http://www.nytimes.com/2009/11/08/magazine/08Healthcare-t.html?_r=1

Posted by: Athena_news | November 6, 2009 2:11 PM | Report abuse

I know you like integration, but as you can see from Halvorson's responses, you're pushing it a little too far.

There's benefit in provider integration, particularly data. There's benefit in payer integration, particularly data. but integration across payers AND providers isn't typically seen as critical to success. Most other countries don't have that, and there are payment structures that could be put in place to address the "payer vs. provider" dynamics that you're thinking about, without needing an integrated Kaiser-like system.

Posted by: wisewon | November 6, 2009 2:13 PM | Report abuse

Summary of Part II: There is not enough economic pressure on low-efficiency providers.

The interview also touches on the hugely important role of IT in improving quality of care. The idea that the government would mandate individuals to buy insurance and not mandate that providers use EMR is outrageous!

Posted by: bmull | November 6, 2009 2:26 PM | Report abuse

Halvorson admits that KP is a limited single payer system that works. Why is he then supporting exchanges and opposing a national single payer system that would ultimately have to turn to integration of providers to maximize efficiency? If he is such a good health minister for KP, why not the whole country?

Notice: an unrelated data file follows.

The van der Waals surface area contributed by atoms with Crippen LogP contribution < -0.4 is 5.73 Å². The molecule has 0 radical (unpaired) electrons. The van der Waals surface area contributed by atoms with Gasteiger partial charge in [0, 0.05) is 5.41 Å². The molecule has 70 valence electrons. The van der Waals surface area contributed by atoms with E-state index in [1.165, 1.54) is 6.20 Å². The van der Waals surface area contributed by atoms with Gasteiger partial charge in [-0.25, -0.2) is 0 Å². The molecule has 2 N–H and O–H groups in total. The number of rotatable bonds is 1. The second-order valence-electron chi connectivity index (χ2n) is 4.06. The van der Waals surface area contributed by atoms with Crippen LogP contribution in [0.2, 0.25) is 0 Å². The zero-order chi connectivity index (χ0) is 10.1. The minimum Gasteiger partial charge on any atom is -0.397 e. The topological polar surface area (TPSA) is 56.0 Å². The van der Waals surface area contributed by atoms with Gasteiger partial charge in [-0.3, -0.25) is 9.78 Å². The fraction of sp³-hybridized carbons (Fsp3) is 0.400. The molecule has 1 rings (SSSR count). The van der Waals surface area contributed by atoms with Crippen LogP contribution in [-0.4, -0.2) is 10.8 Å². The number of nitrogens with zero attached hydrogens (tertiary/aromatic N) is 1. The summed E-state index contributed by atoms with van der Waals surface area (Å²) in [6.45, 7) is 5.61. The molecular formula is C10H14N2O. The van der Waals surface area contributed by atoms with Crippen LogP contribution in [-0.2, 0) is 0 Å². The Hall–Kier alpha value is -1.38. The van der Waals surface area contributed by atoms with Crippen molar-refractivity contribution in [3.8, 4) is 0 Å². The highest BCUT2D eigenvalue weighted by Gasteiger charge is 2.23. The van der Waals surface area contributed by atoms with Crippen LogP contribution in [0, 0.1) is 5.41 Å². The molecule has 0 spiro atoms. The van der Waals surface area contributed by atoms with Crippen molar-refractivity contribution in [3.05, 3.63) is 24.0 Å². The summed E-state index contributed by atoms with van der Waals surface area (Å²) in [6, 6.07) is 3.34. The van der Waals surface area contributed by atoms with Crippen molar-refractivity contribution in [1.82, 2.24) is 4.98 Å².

Posted by: desertsage | November 6, 2009 5:41 PM | Report abuse

Kaiser, Mayo Clinic and the VA are cited as integrated systems that do well at cost control. What was not mentioned or explored is that all three systems pay their physicians a salary. That plays a huge role in cost control. Physicians are freed up to follow best practices.

Posted by: DorothyMonroe | November 6, 2009 6:30 PM | Report abuse

Kaiser is more than a single-payer system from the patient point of view, because the patient doesn't get billed, except for the monthly premium, and this is most likely paid by an employer or state or county program. Beyond that, I pay $10 for an office visit, $5 for a prescription, $50 for an emergency room visit and a whopping $250 if admitted to a hospital. That's it. No other bills for medical services. There are glitches--sometimes my mother spent the night in the hall in the emergency clinic while they decided whether to admit her (usually not), but I expect that happens elsewhere. Drs don't order excessive care, but they do heavily stress prevention because they are on a capitation system. Every6thing is now electronic, anmd I can even make my own appointments. I think it has evolved into a great system.